Phabulous Pho?
There is a wonderful feature at The Toronto Star called The Dish which does a weekly nutritional exposé of a favourite menu item from a local restaurant. Readers can suggest restaurants and dishes to be examined.
The dish analyzed today is the popular Vietnamese soup, pho. Usually we think of pho as being made of lots of healthy ingredients, with fresh toppings to add to it. Guess what! It’s also a veritable landmine of salt! One serving had the equivalent of one heaping teaspoon of salt. Eaters beware! Make your own at home and monitor the salt.

Thursday, March 10, 2011

Shark Attack

On January 31 Nicole Moore was attacked by a shark while on holiday in Mexico. She is now blogging about her recovery. You can read her story and follow her blog here.

Wednesday, March 9, 2011

Oyster Shucking Now Easier

For all you oyster shuckers (Brad) here's an improved oyster knife
that might even be better and safer than the one from South Carolina.

Tuesday, March 8, 2011

100th Anniversary of International Women's Day

Happy International Women's Day

Here are 1o Influential Canadian Women from the past Century:
(Selected by the Toronto Star Editorial Board)

  1. Nettie McClung (1873-1951), suffragist
  2. Elizabeth Bagshaw (1881-1982), doctor
  3. Laura Sabia (1916-1996), feminist and social activist
  4. Doris Anderson (1921-2007), journalist, social activist
  5. June Callwood (1924-2007), journalist, healthcare activist
  6. Rosemary Brown (1930-2003), politician
  7. Buffy Sainte-Marie (1941- ), singer, painter, activist
  8. Nancy Greene Raine (1943- ), athlete
  9. Roberta Bondar (1945- ), astronaut
  10. Louise Arbour (1947- ), judge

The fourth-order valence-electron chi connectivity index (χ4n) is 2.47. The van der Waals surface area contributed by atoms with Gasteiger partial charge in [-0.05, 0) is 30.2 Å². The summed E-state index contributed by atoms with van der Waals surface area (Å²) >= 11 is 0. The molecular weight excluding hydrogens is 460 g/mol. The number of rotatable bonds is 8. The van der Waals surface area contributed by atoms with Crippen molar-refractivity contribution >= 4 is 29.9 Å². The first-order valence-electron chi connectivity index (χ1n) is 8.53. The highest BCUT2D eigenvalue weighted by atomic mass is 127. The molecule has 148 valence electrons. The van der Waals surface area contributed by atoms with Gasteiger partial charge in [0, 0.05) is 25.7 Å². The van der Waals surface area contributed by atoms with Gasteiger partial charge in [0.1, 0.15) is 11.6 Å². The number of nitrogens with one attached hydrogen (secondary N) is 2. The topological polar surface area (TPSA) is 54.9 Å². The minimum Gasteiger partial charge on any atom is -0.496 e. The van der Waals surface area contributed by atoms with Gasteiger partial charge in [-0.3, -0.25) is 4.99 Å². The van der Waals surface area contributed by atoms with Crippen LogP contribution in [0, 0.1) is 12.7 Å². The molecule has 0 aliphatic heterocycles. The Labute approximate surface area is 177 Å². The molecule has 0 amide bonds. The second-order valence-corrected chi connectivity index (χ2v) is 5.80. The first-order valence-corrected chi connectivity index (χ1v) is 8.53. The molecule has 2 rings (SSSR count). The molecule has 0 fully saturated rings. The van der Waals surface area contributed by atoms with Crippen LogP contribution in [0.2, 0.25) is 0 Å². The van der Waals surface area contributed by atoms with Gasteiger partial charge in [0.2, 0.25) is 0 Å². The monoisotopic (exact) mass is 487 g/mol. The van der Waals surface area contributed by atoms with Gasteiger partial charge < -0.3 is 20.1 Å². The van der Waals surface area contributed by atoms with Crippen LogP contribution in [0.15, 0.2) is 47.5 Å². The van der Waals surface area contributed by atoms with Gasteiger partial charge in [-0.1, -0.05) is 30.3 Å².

I would also add:
  1. Jane Doe (?), legal activist
  2. Irshad Manji (1968- ), author, journalist, activist
There are many other Canadian women, not all necessarily famous, who could be on this list. Who would you add?
Great book: 100 Canadian Heroines, Merna Forster, 2004 (920.720971)

What's Happening in Ottawa?

Sunday, March 6, 2011

Parenting Tips

Check out Simple Kids . There ideas for kids' activities, kid-friendly recipes and other parenting tips. I wish I'd had a resource like this 35 years ago!

Speaking of activities, Kris Abel has all sorts of ideas on his blog:
There's also Kris' Guide to 100 Websites for March Break. So many ideas!

I have mentioned these last two before, but they are worth a reminder.

Friday, March 4, 2011

Welcome To Some Favourite Things

Welcome to my new blog!

When I have things to share, I will leave them here (and attempt to organize them too).

I'm doing this so that you can all see (at your convenience) the interesting things I'd like to share with you. It will also be a place for me to store and organize all these wonderful things.

Here we go:

For starters, here's a link to a video about canine agility that may be of interest to Jacquie. The couple that own these dogs have an interesting website. Amanda recently underwent a weight loss and has some interesting tips to share. Amanda is some sort of computer whiz and has a link to free fonts on her blog.

Next, an intersting article on the way our language is going.

Finally, a Toronto mom of 2 girls about the ages of Kate, Clare, Emma and Oliver has created some stay-on mitts for kids.

I hope you will look at some of these links and I also hope they all work! Be sure to leave your comments and also, if you'd like to post a blog, I will soon figure out how that can easily be done.

This is a work in progress, so you can expect changes as we go along.

Lots of love to you all......